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Taking a look at goal-to-go situations in college football

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NCAA Football: Florida at Vanderbilt Christopher Hanewinckel-USA TODAY Sports

You want to know what drives gamblers, and fans in general, insane? Their team leaving seemingly assured points on the field. Nothing is worse than watching your team bungle a first-and-goal at the 2 with the game on the line, amirite Seahawks fans? An unquantifiable number of television remotes have been shattered after a team fumbles away a touchdown chance at the goal line (typing this has now made me think of Earnest Byner, so please excuse me a few minutes while I go cry into a pillow).

If there were some sort of remote-chucking competition there's no doubt in my mind it would be won by some goon named "Vinny from Joisey" — practice makes perfect and all that.

Goal-to-go situations are critical. Getting within 10 yards and then leaving points on the field or settling for a field goal can turn even the Tony Dungy-est of coaches into Brian Kelly.

The still young season has already seen a few goal line stands turn entire games this year. The end of the epic Clemson and Louisville game came down to a goal line stand with Lamar Jackson and company coming up short. Cal upset Utah on the strength of a goal line stand, stuffing them seven plays in a row to end the game. Texas A&M grabbed the momentum against Arkansas two weeks ago (and never looked back) with a goal line stand and turnover on downs at the end of a 19-play, 89-yard Arkansas drive (more on A&M's goal line proficiency later).

I'm going to take a moment of self-indulgence here to complain about the Florida Vanderbilt game this week. Let's first note that Florida was giving 11 points (please, ignore the fact that it was probably really dumb to think that Florida's offense could cover 11 on an SEC Defense).

Gators up 13-6 with five minutes remaining in the fourth quarter. Neither team has really moved the ball in the second half, aside from a field goal drive apiece … it doesn't look good for Florida covering. Vanderbilt botches a punt, and it possibly looks like it will result in a scoop and score. Alas, down at the 14 (ok). Run to the 5 (warmer). Jordan Scarlett runs backwards for some reason, back to the 13 yard line (what? Why!?). QB keeper to the 1 (Yes! This might happen!). Rush for no gain (that sense of upcoming despair in the pit of your stomach). Botched snap with Austin Appleby under center trying to sneak it in ($#%@$!!).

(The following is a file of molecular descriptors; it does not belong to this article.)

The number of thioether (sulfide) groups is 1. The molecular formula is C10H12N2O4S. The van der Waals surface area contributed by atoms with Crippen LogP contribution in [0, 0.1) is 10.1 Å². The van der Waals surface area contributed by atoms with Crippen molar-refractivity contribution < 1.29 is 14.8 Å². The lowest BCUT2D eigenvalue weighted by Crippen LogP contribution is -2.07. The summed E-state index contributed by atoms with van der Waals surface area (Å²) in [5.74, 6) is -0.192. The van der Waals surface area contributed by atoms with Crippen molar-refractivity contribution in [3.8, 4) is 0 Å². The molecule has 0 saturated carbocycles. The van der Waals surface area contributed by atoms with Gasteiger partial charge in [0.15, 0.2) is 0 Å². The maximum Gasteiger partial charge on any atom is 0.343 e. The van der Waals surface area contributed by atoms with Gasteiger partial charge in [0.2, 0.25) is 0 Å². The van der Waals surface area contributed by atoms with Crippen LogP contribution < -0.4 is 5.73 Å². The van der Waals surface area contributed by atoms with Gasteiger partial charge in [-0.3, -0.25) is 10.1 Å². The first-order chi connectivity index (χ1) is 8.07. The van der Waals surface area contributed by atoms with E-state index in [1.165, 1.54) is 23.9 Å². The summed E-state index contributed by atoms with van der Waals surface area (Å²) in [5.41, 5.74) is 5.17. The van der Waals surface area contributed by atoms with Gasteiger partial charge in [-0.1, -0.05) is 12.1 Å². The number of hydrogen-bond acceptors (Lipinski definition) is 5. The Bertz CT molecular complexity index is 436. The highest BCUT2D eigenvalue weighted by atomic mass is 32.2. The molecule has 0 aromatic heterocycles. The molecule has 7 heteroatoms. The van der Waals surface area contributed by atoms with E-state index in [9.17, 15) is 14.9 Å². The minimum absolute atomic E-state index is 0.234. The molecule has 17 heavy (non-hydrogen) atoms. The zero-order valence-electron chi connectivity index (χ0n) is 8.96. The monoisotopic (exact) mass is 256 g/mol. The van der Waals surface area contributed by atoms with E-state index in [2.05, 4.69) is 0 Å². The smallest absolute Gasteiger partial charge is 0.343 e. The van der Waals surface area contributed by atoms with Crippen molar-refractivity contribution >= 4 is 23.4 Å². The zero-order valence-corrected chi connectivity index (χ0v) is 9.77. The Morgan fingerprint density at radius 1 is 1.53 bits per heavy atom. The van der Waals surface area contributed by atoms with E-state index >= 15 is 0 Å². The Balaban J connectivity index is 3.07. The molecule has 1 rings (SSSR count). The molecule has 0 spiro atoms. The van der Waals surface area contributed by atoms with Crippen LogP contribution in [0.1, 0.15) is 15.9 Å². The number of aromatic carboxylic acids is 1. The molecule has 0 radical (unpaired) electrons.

This led me to try and find what teams do this the most so I can avoid taking their side ever again. Along the way, I realized goal-to-go situations are slightly overlooked for its more ambiguous cousin, the red zone. With the field shrunk and less room for certain route schemes in the passing game, plays inside the 10 are really very different than plays in the red zone.

I pulled all drives that included a goal-to-go situation — in other words, any drive that included a first-and-goal at some point. The obvious exercise is to compare the percentage of goal-to-go drives that ended in a touchdown for offensive and defensive units. I also looked at any odd play calling trends on goal-to-go plays. Here are some interesting things I found…

  • The average TD% on goal-to-go situations is 67%.
  • Home field matters. The home team offense performs better in goal-to-go situations than away team offense, TD% is 68% to 60%.
  • Average rushing play percentage jumps to 73% (it's 51% for plays anywhere on the field).
  • Texas A&M has probably won 2 games already this year due to goal line defense. Against UCLA, they faced 5 goal-to-go situations and only yielded 1 touchdown and 2 field goals. Against Arkansas they also faced 5 goal-to-go situations and only yielded 2 touchdowns and 1 field goal. Offense is another story, where their TD% is 50%.
  • West Virginia defense has also been stout in goal-to-go situations. Allowing just 2 Touchdowns in 6 opportunities versus Missouri and Kansas State (this one also stung personally, as a K-Stater).
  • Some of the notable bad defenses: Pittsburgh (92% TDs), North Carolina (100% TDs), and Tennessee (89% TDs) are all in the bottom 10.
  • Alabama, Ohio State, and Michigan all have defenses in the top 10 of TD%, but have all faced less than 5 goal-to-go drives.
  • Michigan is also in the top 10 on offense in goal-to-go -- 14 TDs in 16 chances. Obviously all due to the centipede formation.
  • Play calling wise, It's notable that Washington really like to pass in goal-to-go situations, throwing it on 13 of 23 plays.
  • Tennessee also shows up towards the bottom on offense, ranking 95th. I can see Vandy keeping them from 10 wins in the last game of the year.
  • Any chance I get to disparage Kansas: they're 127th in offensive TD%, with a big fat goose egg (ok, only 2 chances, but still).

If you want to check out the rest of the rankings and numbers, the google doc for offense is here, and defense is here.